Enda Kenny welcomes ‘palpable movement’ in Irish society

Supporters and critics of same-sex marriage referendum respond to strong Yes vote


As what looks like an overwhelming Yes vote pours in across the country in the same-sex marriage referendum, there was a triumphant response from advocates and gracious concession from opponents.

Whatever people’s individual views on the proposed Constitutional amendment, today there is a widespread appreciation the country has spoken, in remarkable numbers.

Taoiseach Enda Kenny has said the significant turn-out showed a “palpable movement” of people wanting to be involved.

“From a young person’s perspective particularly, and for those who travelled from wherever to wherever, to put a single mark on a paper, shows the value of the issue,” he said.

Tanaiste Joan Burton also welcomed the early indicators. “I heard so many different stories of people’s lives where at times, particularly older gay people, they really felt they lived in a shadow and apart and younger people felt this was a moment when they could be free citizens in a free republic.”

The Minister for Agriculture Simon Coveney said the vote showed it was “okay to be gay” in modern Ireland.

“I won’t be thanked by my party for saying this but I don’t think political parties won this campaign, I think they helped but it was campaigns like BeLonG To, YesEquality -those civil society groups,” he said.

“And it was also down to, parents who for many years would have been dealing with the emotional pressure of supporting a gay son or a lesbian daughter for many years but didn’t speak about it.”

The Minister for Children James Reilly said many voters had been thinking about their grandchildren and the importance of giving them the same opportunities in life should they be gay.

Prominent No advocate Senator Ronan Mullen said he was not surprised by the seemingly “very substantial majority” in the yes vote but remains concerned about changes to the Constitution and its negative impacts.

“We are operating in a political time and place in Irish culture”, up against a very skilled Yes campaign which had the support of all political parties.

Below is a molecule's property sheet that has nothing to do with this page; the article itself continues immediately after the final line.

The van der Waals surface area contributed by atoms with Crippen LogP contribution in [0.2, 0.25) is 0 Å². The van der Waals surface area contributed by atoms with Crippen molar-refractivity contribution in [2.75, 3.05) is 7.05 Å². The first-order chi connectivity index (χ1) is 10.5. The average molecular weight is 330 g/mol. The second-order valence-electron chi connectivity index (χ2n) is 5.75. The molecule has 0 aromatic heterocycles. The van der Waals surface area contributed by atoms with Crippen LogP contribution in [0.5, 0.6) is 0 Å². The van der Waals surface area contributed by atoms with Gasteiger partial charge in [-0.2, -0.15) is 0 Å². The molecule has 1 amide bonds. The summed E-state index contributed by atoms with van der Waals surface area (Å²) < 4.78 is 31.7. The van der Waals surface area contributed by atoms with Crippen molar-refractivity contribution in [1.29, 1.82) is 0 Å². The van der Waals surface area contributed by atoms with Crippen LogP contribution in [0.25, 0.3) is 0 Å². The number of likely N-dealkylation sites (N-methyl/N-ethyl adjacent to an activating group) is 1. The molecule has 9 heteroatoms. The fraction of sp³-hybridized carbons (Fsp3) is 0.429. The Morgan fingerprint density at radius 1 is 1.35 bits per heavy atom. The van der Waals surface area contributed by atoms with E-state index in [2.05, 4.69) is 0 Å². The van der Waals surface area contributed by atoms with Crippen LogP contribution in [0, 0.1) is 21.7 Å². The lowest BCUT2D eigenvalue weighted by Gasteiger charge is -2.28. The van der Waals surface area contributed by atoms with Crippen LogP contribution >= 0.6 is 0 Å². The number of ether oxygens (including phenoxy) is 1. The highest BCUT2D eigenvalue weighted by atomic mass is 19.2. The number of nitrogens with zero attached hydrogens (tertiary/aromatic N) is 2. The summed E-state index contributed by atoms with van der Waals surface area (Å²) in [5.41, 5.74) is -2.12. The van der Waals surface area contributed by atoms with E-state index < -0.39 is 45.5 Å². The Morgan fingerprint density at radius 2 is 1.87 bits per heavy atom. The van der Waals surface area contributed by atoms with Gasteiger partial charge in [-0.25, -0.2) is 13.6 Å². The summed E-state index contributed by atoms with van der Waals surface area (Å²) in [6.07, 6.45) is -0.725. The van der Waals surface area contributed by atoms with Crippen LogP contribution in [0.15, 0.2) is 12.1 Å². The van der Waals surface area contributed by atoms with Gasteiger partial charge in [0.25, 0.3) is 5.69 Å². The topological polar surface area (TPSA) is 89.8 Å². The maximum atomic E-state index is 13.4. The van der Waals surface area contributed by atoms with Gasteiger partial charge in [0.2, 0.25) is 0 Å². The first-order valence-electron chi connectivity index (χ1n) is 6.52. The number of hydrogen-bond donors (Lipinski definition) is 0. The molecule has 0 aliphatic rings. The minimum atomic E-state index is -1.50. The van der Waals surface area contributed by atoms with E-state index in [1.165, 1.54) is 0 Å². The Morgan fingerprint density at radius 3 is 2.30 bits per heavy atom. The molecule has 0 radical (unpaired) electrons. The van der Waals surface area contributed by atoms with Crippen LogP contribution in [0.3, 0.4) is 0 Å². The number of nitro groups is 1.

“There is a lot of goodness in Irish people and there is a lot of goodness in why people were voting yes and also why people were voting no,” he said.

Fianna Fail Senator Averil Power said gay campaigners who told their stories on the doorsteps of voters had “helped to change Ireland for all of us” not just the gay community.

She said she had seen many of them reduced to tears by the experience they had during the campaign. For them, it was often “an incredibly difficult thing to do”.

Senator Fidelma Healy Eames said the referendum “for me was never anti-gay”. She said she had switched her vote from yes to no simply because of her concerns around Constitutional change and its potential effect on a child’s birthright.

The No advocacy group Mothers and Fathers Matter has expressed “warm congratulations” to the Yes side but said that one in three Irish people - the vote ratio as it currently looks - were not represented by the political establishment.

Labour’s Minister for Communications Alex White said the vote appeared to show the end of a traditional rural/urban divide and that it has been a “unifying day” for the country.

It “speaks to the maturity” of Ireland, he said. “The country were able to open their hearts and able to open the Constitution” to the gay community who sought equality.

David Quinn of the Iona Institute, who congratulated the Yes campaign, said the No vote had been about the central place of a mother and father in the lives of children.

“As a No voter and representing the roughly 35 per cent of people who voted no, just to explain again: everybody gay or straight starts off in life obviously with both a mother and a father; that is just the basic fact of life,” he said.

“My belief, and I think the belief of a lot of No voters would be that our Constitution and laws around family and so on reflect the importance of motherhood and fatherhood. My concern is that our laws can’t reflect that anymore.”